Greetings to All,

The Armorial has been updated to reflect the items in this LOAR.

In Service,

Gunnar Thorisson

Vert Hawk Herald

CALONTIR Acceptances

* Aleidis Zophilare. Name.

* Bryniˇlfr Brandssmi­r. Name.

Brandssmi­r is a constructed Old Norse byname meaning "swords-smith," based on attested examples from Lind including ěxarsmi­r (axes-smith).

* Gaius Flavius Auxilius. Device. Or, a gurges sable surmounted by a hexagonal gemstone and on a chief gules a sword reversed Or.

There is a step from period practice for having an overall charge surmount a gurges.

Artist's note: Draw the gemstone larger.

* Giulia Isabella da Venezia. Badge. Purpure, a bend sinister cotised between two roses argent.

This does not conflict with the device of Fiona Julienne nic Lowry, Purpure, a bend sinister between two garden rosebuds slipped and leaved bendwise sinister argent. There is a DC for adding the cotising and another for the difference between a rosebud (which is no longer registrable) and a rose.

* Johannes Gast. Badge. (Fieldless) Issuant from the top of a tower sable a demi-bear gules.

* Judith Warrenne. Name and device. Argent, an enfield rampant and on a base azure a rose argent.

Nice 16th century English name!

* Kßta in kyrra. Name.

The submitter requested authenticity for "Viking." Both elements are Old Norse, found in the Viking age (circa 1100), so this name meets that request.

* Knorr bestingr. Name (see RETURNS for device).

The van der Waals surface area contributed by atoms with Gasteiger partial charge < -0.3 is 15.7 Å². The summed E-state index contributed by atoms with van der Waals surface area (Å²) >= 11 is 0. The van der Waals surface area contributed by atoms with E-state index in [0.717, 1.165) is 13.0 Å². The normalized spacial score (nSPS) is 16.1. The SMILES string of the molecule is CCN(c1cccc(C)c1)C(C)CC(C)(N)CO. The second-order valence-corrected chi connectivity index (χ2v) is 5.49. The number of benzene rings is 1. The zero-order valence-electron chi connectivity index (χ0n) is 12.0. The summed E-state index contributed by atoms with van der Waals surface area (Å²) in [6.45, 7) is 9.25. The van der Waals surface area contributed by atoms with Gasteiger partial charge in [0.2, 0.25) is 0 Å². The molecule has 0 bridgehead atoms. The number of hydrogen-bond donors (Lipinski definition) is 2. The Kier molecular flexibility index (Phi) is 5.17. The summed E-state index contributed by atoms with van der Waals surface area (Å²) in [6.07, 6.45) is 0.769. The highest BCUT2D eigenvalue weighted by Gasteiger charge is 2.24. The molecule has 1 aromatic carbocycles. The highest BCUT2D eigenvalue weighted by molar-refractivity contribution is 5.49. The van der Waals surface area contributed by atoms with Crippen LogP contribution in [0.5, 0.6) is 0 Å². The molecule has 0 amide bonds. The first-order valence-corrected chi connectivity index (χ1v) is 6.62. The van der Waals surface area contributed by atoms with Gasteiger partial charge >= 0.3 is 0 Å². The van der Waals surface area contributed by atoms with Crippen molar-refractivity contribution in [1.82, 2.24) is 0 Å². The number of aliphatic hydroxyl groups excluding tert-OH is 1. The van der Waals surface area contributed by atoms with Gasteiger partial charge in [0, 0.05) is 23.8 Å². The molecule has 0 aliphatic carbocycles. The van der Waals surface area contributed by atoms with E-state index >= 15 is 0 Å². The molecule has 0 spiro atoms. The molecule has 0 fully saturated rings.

Originally submitted as Knorr bestinger, Kingdom changed the o in the given name to an o-ogonek ({o,}), apparently believing it was required to do so. However, simplified Old Norse transliterations that substitute o for {o,} are permitted under Appendix D of SENA. Therefore, we have changed the given name from Kn{o,}rr back to the originally-submitted Knorr.

Although the Letter of Intent correctly cited Geirr Bassi's The Old Norse Name for the byname bestinger, additional research has revealed that Geirr Bassi misspelled this element; the correct spelling, bestingr, was found in Lind. Therefore, we have changed the byname to the correct spelling for registration.

* Kumagaya Jiroutarou Hideyoshi. Name and device. Argent, a bear dormant within a bordure sable.

* Michael the Wanderer. Name and device. Per chevron azure and Or, two sheaves of arrows and a triskelion of legs counterchanged.

By precedent, the Wanderer is registerable as a lingua Anglica form of the constructed Middle English byname le Wanderare. [Trumbrand the Wanderer, September 2015, A-Ealdormere]

* OddnŠfR knarrarbringa. Name and device. Per fess vert and Or, a sea-boar counterchanged.

Questions were raised in commentary whether the spelling of the byname knarrarbringa needed to be changed because the given name OddnŠfR is masculine and the only attested bearer of this byname was female. It does not. Knarrarbringa is a noun, not an adjective; Old Norse bynames that take the form of nouns do not need to match the gender of the given name.

* Rose Mahler. Name.

The Letter of Intent cited Socin for the given name. However, the attested element in Socin is actually R{oe}se. Fortunately, Rose is easily found as a given name in 16th century English and the February 2015 Cover Letter permits 16th century English given names to be borrowed into German.